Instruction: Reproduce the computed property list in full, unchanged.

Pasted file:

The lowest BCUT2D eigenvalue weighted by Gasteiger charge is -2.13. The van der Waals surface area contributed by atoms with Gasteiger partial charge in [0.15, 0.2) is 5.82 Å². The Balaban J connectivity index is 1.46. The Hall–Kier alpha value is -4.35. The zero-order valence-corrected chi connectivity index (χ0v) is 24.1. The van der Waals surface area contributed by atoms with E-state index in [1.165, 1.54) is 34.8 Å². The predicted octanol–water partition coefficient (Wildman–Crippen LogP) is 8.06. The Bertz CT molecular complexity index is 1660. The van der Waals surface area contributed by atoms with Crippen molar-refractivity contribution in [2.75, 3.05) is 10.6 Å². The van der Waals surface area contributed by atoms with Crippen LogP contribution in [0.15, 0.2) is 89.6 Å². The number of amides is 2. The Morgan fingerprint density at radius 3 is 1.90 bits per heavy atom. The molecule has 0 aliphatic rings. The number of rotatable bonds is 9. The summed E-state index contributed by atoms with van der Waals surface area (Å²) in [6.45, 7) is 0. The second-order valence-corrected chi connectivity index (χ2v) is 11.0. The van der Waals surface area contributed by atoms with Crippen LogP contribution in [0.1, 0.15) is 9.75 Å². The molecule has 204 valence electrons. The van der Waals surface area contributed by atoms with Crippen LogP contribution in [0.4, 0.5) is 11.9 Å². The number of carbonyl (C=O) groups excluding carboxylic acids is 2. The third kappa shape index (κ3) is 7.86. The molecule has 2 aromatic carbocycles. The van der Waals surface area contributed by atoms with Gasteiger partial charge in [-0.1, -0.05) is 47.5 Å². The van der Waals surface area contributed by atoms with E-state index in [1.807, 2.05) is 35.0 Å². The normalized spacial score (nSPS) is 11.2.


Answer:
The lowest BCUT2D eigenvalue weighted by Gasteiger charge is -2.13. The van der Waals surface area contributed by atoms with Gasteiger partial charge in [0.15, 0.2) is 5.82 Å². The Balaban J connectivity index is 1.46. The Hall–Kier alpha value is -4.35. The zero-order valence-corrected chi connectivity index (χ0v) is 24.1. The van der Waals surface area contributed by atoms with E-state index in [1.165, 1.54) is 34.8 Å². The predicted octanol–water partition coefficient (Wildman–Crippen LogP) is 8.06. The Bertz CT molecular complexity index is 1660. The van der Waals surface area contributed by atoms with Crippen molar-refractivity contribution in [2.75, 3.05) is 10.6 Å². The van der Waals surface area contributed by atoms with Crippen LogP contribution in [0.15, 0.2) is 89.6 Å². The number of amides is 2. The Morgan fingerprint density at radius 3 is 1.90 bits per heavy atom. The molecule has 0 aliphatic rings. The number of rotatable bonds is 9. The summed E-state index contributed by atoms with van der Waals surface area (Å²) in [6.45, 7) is 0. The second-order valence-corrected chi connectivity index (χ2v) is 11.0. The van der Waals surface area contributed by atoms with Crippen LogP contribution in [0.1, 0.15) is 9.75 Å². The molecule has 204 valence electrons. The van der Waals surface area contributed by atoms with Crippen LogP contribution in [0.4, 0.5) is 11.9 Å². The number of carbonyl (C=O) groups excluding carboxylic acids is 2. The third kappa shape index (κ3) is 7.86. The molecule has 2 aromatic carbocycles. The van der Waals surface area contributed by atoms with Gasteiger partial charge in [-0.1, -0.05) is 47.5 Å². The van der Waals surface area contributed by atoms with E-state index in [1.807, 2.05) is 35.0 Å². The normalized spacial score (nSPS) is 11.2.